Scientists from the project to find traces of dark energy found an unusually bright ancient supernova in the constellation of Phoenix, whose outburst would eclipse three galaxies the size of the Milky Way, according to an article published in the journal MNRAS.
“The discovery of such a super-bright supernova in such a large galaxy contradicts our understanding of how galaxies and the universe evolved.On the other hand, given the small age of the galaxy, its stars have hardly produced a large number of heavy elements in a short time, That at that time such powerful explosions could occur even in large galaxies, including ours, “says Ryan Foley of the University of California in Santa Cruz, USA.
Supernovae flare up as a result of the gravitational collapse of massive stars, when the heavy nucleus of the star shrinks and creates a rarefaction wave that ejects the light matter of the outer layers of the light into the open space. As a result, a glowing gas nebula is formed, which continues to expand for some time after the explosion. Supernovae of the first type are formed as a result of the explosion of a double system from a white dwarf and a more massive star, and more common flares of the second type are caused by the explosion of giant stars.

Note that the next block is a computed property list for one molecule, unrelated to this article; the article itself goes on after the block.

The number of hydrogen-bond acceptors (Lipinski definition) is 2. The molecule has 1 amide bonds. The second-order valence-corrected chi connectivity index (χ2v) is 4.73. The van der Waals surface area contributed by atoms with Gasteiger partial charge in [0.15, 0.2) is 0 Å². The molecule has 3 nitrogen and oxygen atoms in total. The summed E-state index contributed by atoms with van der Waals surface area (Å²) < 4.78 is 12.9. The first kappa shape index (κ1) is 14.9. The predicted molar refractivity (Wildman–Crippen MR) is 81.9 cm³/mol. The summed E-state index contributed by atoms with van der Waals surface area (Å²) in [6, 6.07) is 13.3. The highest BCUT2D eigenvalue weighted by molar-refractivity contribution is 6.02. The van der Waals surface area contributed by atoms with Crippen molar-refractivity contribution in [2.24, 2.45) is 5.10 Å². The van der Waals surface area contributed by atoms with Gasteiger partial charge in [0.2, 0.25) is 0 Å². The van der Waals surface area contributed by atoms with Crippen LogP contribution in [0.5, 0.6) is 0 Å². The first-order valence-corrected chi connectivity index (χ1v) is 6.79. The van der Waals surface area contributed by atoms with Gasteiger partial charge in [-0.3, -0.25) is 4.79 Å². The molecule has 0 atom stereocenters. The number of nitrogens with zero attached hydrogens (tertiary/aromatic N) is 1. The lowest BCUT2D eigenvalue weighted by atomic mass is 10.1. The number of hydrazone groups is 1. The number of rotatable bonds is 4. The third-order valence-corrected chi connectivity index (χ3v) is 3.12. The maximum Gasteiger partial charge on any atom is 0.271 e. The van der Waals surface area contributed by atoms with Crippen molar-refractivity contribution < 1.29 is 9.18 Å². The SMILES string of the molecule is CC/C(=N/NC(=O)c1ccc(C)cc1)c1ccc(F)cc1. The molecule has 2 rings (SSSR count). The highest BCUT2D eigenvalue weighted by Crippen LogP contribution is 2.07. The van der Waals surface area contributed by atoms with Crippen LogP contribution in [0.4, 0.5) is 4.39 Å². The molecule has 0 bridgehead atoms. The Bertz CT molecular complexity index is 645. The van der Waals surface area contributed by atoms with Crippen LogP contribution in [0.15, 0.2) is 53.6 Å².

Despite the fact that scientists constantly find more and more bright and powerful supernovae, astronomers have long believed that there is a certain limit of their brightness, which such outbreaks can not exceed because they will not need a large star that does not exist in reality .
Nevertheless, as noted by Foley, in recent years, astronomers have discovered dozens of super-bright supernovae, the so-called hypernovae, which “violate” this limit with a large margin in terms of brightness and power.
Foley and his colleagues managed to find one of the most ancient, vivid and far from us examples of such “infringers,” the supernova DES15E2mlf in the constellation of the Phoenix, which flared up about 10 billion years ago, at the time when the universe produced the largest number of bright and large stars.
Initially, according to Foley, the scientists considered it not a supernova supernova, but an ordinary supernova of the first type, flashed at a relatively small distance from the Earth, but further analysis showed that it was almost 10 times longer than originally assumed by astronomers.
For this reason, the brightness of this outbreak was really record – according to scientists’ estimates, the dying star allocated about the same amount of light, heat and other forms of radiation as the three analogs of our Galaxy.